There are certain professions that by their very nature are unlikely to win any prizes in the popularity stakes – a Tax Inspector being one example, Planning, being another. And so it was, as a young man fresh from university with the world at my feet,or so I thought, that I decided to become a Planner – a noble profession.
That was more years ago than I care to remember. Now as Director of Planning at the Bannau Brycheiniog National Park Authority, looking back I can safely say that the intervening years have been eventful and not without their challenges.
Wales’ three National Park Authorities have the unenviable but intrinsic task of striking the right balance between environmental, social and economic considerations. Nowhere perhaps, is this more keenly felt than in the field of Planning and Countryside and Land Management where we strive to meet our dual objectives of conserving and enhancing the unique character of the National Parks whilst at the same time providing the conditions that allow the parks’ communities to thrive and businesses to flourish.
Unlike the National Parks in the US, which are largely uninhabited wilderness areas, Wales’ National Parks are very much living communities with over 80,000 people residing within their boundaries and providing employment for approximately 30,000 people.
When the idea for this column was first mooted, my initial reaction was ‘do people really want to see my face first thing in the morning when they’re reading the paper and eating their cornflakes’ – more to the point ‘do I’? I still hold the belief that planning is a noble profession but inevitably we receive more than our fair share of criticism and sometimes I feel more like a referee at a local derby. This column will hopefully allow me to set the record straight on a few matters, dispel a few planning myths and more importantly give readers a better idea of what we do, day to day.
So where to start – yes, the arrival of autumn and with it a report from the Federation of Small Businesses (FSB Wales) – ‘Planning in National Parks’ – just another day at the office.
Autumn announced itself with its usual unapologetic splendour – as brazen in its show as the report from the FSB which painted a gloomy picture of the planning process in Wales. The document which was sent to Assembly Members and Members of Parliament suggested widespread dissatisfaction amongst those who’d submitted planning applications within our National Parks. What the FSB were less keen to disclose were the number of people interviewed for their report and with good reason. It later transpired that only 16 people across Wales had been interviewed – a number that cannot be considered a representative sample of such a large area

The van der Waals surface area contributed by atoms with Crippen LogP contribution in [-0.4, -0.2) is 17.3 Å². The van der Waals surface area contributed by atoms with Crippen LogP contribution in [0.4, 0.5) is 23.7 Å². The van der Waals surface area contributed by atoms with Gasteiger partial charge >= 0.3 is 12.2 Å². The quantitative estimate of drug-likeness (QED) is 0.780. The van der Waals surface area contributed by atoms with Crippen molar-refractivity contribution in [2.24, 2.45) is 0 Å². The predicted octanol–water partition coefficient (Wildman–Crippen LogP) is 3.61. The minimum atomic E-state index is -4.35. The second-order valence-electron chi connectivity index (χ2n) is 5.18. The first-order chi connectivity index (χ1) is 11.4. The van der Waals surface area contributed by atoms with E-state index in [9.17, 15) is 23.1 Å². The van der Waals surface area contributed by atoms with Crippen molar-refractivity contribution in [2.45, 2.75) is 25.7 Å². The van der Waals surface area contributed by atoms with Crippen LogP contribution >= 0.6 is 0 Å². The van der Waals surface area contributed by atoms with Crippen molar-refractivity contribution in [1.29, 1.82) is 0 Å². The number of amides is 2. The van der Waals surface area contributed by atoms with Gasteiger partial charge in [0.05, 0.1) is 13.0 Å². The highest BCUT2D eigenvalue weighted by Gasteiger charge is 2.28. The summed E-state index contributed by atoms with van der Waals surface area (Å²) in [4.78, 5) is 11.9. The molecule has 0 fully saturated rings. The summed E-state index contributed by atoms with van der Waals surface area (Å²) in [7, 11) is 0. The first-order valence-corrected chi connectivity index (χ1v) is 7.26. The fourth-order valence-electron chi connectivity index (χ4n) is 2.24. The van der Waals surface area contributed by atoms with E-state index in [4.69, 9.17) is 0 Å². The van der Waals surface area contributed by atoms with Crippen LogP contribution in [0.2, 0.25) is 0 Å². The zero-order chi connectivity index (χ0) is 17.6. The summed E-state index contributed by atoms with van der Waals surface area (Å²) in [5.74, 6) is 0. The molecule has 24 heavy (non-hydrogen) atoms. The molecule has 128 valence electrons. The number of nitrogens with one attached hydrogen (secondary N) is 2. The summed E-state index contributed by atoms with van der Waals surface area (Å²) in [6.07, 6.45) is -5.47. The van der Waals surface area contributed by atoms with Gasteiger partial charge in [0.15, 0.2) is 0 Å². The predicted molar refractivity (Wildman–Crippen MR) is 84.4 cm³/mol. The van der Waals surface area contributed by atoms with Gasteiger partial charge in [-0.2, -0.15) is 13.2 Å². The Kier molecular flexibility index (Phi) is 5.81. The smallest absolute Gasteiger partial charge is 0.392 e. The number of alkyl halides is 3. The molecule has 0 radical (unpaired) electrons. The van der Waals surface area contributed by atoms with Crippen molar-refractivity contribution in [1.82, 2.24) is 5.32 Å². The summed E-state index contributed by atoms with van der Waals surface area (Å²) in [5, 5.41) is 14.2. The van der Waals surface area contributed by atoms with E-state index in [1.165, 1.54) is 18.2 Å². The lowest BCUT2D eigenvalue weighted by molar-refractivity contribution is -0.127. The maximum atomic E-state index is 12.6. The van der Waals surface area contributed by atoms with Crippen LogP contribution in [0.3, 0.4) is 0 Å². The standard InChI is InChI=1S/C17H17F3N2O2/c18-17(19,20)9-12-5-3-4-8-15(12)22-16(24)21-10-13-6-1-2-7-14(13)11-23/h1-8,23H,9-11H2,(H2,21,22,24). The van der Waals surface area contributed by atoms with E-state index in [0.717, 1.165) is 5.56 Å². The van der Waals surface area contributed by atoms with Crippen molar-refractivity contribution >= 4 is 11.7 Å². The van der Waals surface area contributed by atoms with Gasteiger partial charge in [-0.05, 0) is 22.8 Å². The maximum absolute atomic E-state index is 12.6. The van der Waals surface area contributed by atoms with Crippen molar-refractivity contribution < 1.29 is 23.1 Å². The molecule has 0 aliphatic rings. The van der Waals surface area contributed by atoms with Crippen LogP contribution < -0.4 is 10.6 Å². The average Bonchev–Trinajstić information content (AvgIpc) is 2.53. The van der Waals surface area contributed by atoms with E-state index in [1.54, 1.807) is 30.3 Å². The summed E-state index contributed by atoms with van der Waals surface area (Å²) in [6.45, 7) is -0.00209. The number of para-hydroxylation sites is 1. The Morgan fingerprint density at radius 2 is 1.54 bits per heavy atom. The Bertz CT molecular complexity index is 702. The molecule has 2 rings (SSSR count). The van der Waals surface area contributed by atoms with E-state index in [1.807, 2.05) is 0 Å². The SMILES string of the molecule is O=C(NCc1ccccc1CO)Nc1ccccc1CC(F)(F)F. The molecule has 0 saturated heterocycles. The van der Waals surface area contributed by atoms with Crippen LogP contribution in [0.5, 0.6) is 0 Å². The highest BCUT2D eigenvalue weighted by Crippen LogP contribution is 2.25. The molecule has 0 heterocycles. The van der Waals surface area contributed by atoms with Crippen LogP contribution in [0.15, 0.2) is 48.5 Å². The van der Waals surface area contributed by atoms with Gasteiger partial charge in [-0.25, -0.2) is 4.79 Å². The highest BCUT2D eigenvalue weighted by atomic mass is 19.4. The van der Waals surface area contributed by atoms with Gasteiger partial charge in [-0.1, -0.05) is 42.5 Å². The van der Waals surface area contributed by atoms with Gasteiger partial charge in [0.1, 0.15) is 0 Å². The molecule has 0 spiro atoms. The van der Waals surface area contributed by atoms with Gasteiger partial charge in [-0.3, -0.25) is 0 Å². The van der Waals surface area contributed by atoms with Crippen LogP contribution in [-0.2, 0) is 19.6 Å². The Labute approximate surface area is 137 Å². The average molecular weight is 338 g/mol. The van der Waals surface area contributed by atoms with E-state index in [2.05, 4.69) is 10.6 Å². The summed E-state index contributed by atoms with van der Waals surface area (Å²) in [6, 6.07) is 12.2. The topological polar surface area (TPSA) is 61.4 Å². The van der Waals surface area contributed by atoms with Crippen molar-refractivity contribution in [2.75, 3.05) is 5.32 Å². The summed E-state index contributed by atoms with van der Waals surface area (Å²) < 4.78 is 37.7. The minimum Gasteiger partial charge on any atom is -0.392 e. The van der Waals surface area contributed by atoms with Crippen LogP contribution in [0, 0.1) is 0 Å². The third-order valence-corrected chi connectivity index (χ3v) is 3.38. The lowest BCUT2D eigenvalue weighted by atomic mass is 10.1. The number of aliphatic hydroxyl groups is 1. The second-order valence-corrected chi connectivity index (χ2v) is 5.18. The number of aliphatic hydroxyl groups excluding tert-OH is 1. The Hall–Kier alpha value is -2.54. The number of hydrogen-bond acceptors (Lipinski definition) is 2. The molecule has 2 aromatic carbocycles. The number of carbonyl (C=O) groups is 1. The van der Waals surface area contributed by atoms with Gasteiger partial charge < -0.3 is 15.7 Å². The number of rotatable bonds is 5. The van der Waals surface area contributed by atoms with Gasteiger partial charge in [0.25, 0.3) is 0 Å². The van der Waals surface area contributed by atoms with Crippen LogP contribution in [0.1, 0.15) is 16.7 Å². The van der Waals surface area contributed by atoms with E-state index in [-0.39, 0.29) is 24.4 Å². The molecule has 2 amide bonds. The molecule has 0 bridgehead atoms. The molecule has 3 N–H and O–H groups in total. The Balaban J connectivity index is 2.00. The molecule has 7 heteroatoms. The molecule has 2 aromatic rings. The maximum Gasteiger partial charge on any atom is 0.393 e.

When we read something without context, we only see a distorted impression of the full picture. This is certainly true of the recent FSB publication which, when put into context, lacks credibility and is in stark contrast to the approval of 85% of all National Park Planning applications and a 90% satisfaction rate amongst those who’ve been through our planning process. I was naturally disappointed that the FSB decided to publish such a misleading report which if taken at face value could have seriously undermined the positive work that we do. That said, even one dissatisfied customer is one too many and we are always striving to improve our service.
It’s been a busy and challenging time for my team and I’m very proud of the way they’ve responded to some of those challenges. In the month ending 26 September, 86% of all planning applications we received were determined within 8 weeks and 100% of all household applications within the same time frame. Regular scrutiny of our determination of planning applications (monthly) means that we’re continually raising the bar in our efforts deliver good customer service.
Readers may be all too familiar by now with the Bannau Brycheiniog Local Development Plan (LDP) which after seven long years of public consultation is reaching its final stages. On 17 October 2013 the National Park Authority received the Inspectors report. We have 10 working days to fact check the report but cannot edit its content or format. The Inspector requires our observations by 31 October 2013. The National Park Authority must adopt the Local Development Plan within eight weeks of receiving the final report. I would like to take the opportunity to thank my team for their hard work throughout this process.
I hope readers will have found this, my first column, a slice of planning life at the National Park informative and helpful.